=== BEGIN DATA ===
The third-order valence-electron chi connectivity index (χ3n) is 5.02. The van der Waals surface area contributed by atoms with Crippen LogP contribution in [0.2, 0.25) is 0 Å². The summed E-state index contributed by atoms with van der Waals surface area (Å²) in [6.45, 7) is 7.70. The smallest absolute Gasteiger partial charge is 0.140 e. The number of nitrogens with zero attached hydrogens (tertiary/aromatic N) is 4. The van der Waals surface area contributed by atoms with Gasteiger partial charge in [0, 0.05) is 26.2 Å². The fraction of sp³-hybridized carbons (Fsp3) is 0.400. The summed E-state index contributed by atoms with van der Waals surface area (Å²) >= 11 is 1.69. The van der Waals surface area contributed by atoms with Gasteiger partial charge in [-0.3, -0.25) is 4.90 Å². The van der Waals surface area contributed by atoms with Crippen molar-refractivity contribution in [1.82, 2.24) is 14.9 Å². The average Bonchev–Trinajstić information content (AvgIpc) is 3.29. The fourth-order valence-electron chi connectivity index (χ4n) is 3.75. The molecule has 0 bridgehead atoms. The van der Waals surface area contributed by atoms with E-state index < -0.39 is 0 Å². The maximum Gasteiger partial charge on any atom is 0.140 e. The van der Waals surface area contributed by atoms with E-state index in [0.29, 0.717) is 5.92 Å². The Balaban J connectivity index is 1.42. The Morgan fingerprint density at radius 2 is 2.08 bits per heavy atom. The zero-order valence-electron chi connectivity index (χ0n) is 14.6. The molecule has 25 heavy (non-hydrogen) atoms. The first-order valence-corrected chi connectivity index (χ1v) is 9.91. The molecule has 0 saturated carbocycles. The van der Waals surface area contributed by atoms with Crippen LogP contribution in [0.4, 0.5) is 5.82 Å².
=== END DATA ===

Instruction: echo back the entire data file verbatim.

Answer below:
The third-order valence-electron chi connectivity index (χ3n) is 5.02. The van der Waals surface area contributed by atoms with Crippen LogP contribution in [0.2, 0.25) is 0 Å². The summed E-state index contributed by atoms with van der Waals surface area (Å²) in [6.45, 7) is 7.70. The smallest absolute Gasteiger partial charge is 0.140 e. The number of nitrogens with zero attached hydrogens (tertiary/aromatic N) is 4. The van der Waals surface area contributed by atoms with Gasteiger partial charge in [0, 0.05) is 26.2 Å². The fraction of sp³-hybridized carbons (Fsp3) is 0.400. The summed E-state index contributed by atoms with van der Waals surface area (Å²) >= 11 is 1.69. The van der Waals surface area contributed by atoms with Gasteiger partial charge in [-0.3, -0.25) is 4.90 Å². The van der Waals surface area contributed by atoms with Crippen molar-refractivity contribution in [1.82, 2.24) is 14.9 Å². The average Bonchev–Trinajstić information content (AvgIpc) is 3.29. The fourth-order valence-electron chi connectivity index (χ4n) is 3.75. The molecule has 0 bridgehead atoms. The van der Waals surface area contributed by atoms with E-state index < -0.39 is 0 Å². The maximum Gasteiger partial charge on any atom is 0.140 e. The van der Waals surface area contributed by atoms with E-state index in [0.29, 0.717) is 5.92 Å². The Balaban J connectivity index is 1.42. The Morgan fingerprint density at radius 2 is 2.08 bits per heavy atom. The zero-order valence-electron chi connectivity index (χ0n) is 14.6. The molecule has 25 heavy (non-hydrogen) atoms. The first-order valence-corrected chi connectivity index (χ1v) is 9.91. The molecule has 0 saturated carbocycles. The van der Waals surface area contributed by atoms with Crippen LogP contribution in [0.4, 0.5) is 5.82 Å².